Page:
Habits can play a huge role in mental wellness. What are the best strategies you would suggest to develop good healthy habits for optimal mental wellness that can replace any poor habits?

I’d recommend starting by defining your end goal, e.g. I want to do X,Y,Z each week, then define ‘why’ — why do you want to do X,Y,Z — this is very very important if you don’t define the ‘why’ then you won’t maintain the habit. Then finally set yourself a realistic roadmap.

Here’s a personal example. Over lockdown, I put on weight from a poor diet and drinking too much beer, so I got a PT. Between us, we set the goal of:

  • 500 push-ups a week
  • 1000m swim
  • 20k runs
  • 3 gym sessions

It’s impossible to get to this goal instantly as there aren’t enough days in the week so each week I’d hit 25% of each, then 50% then 75% before eventually hitting the goal.

You can replicate the above easily across anything habit you want to do. The most important part is defining the ‘why’ and breaking down the end goal into manageable, achievable steps.

Do you use any meditation, breathing or mind-calming practices that promote your mental wellbeing? We’d love to hear about all of them. How have they impacted your own life?

I did get into meditation for a while. However, I found it wasn’t particularly useful for me. I felt I would overthink scenarios or feel guilty for not meditating. Instead, I take any principles I learned from the headspace app and do them weekly instead of daily.

I also take an hour to myself every Friday at 8 am where I reflect on the week and think ahead to the weekend. I realised that I didn’t reflect enough on what we, as a company, achieved each week. I also found that I’d still be thinking about work Saturday mornings. So, having this dedicated time each week helps me to switch off more, reflect on the week, finalise anything outstanding for the rest of Friday and then start to think about my life values outside of work ready for the weekend.

Is there a particular book that made a significant impact on you? Can you share a story?

Starting with Why by Simon Sinek is a book that changed my life. I can say that my career progression and the quality of my work sky-rocketed after reading this book.

I’m very solution orientated and love to solve problems so naturally, I’d be thinking ‘what is the problem’ and ‘how can I solve it’. However, after reading this book, you also start addressing the following pivotal questions:

Why do I need to solve this problem? If we solve it, does it lead to something bigger or more impactful? If it doesn’t maybe it’s not as important as this other problem/challenge

This approach particularly helps with procrastination. If I have an enormous task that takes a few weeks to do, e.g. writing a whitepaper — it’s very easy to forget the ‘why’ of doing the task — but writing it down and revisiting the ‘why’ before I start certainly helps me get it done.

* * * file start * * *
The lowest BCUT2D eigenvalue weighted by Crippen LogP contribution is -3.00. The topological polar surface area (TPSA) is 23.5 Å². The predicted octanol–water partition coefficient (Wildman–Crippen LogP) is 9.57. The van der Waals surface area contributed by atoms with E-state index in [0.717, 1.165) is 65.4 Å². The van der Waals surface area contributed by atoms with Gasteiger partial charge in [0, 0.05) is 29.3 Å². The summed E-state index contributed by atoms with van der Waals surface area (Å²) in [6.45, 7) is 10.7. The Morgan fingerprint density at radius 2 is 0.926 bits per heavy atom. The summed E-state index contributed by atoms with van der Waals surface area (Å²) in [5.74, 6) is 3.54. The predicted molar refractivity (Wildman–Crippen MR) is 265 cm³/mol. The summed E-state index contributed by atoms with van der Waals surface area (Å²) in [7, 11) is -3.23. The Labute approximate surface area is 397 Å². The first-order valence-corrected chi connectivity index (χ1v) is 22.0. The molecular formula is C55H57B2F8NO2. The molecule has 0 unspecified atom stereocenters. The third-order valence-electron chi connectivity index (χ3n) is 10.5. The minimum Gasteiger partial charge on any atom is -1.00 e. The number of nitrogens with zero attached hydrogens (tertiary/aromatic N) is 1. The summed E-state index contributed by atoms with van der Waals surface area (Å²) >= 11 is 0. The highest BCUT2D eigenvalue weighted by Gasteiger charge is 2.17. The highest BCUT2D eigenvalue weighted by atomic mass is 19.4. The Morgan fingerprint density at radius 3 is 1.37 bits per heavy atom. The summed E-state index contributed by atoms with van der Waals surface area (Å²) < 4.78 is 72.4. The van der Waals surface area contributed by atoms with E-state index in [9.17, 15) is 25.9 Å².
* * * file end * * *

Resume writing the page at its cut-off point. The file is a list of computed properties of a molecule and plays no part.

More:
You are a person of great influence. If you could start a movement that would bring the most amount of good to the most amount of people, what would that be? You never know what your idea can trigger. 🙂

AA framework for defining life values that is taught at school.

During my business degree, I learnt about creating company values and tying everything we do back to them. So, when I co-founded the company, I applied the teaching to create a strong framework of company values. However, what about the life values?

Only after some recent counselling where I was advised to create life values and want I from life, it struck me how I missed such an important aspect. It seems obvious and yet ignored.

I think if everyone aligns their key life values with what they do, it will help to have better self-awareness, a better understanding of day-to-day WHYs, and reduce the number of mental health issues across the world.

I’d also want to see gyms doing more about mental health. Many portray themselves as ‘health’ clubs but do nothing for mental health. It would be great to see them putting on group meditation, group counselling sessions or having slots where you can chat to a therapist without a long term commitment. It would be similar to how they do with ‘getting into PT’ as I see counselling or therapy as personal training but for your mind rather than the body. Sort it out, Branson! 🙂

What is the best way our readers can further follow your work online?

I post all my work on our company’s blog and my Linkedin and available for a chat there.

Thank you for the time you spent sharing these fantastic insights. We wish you only continued success in your great work!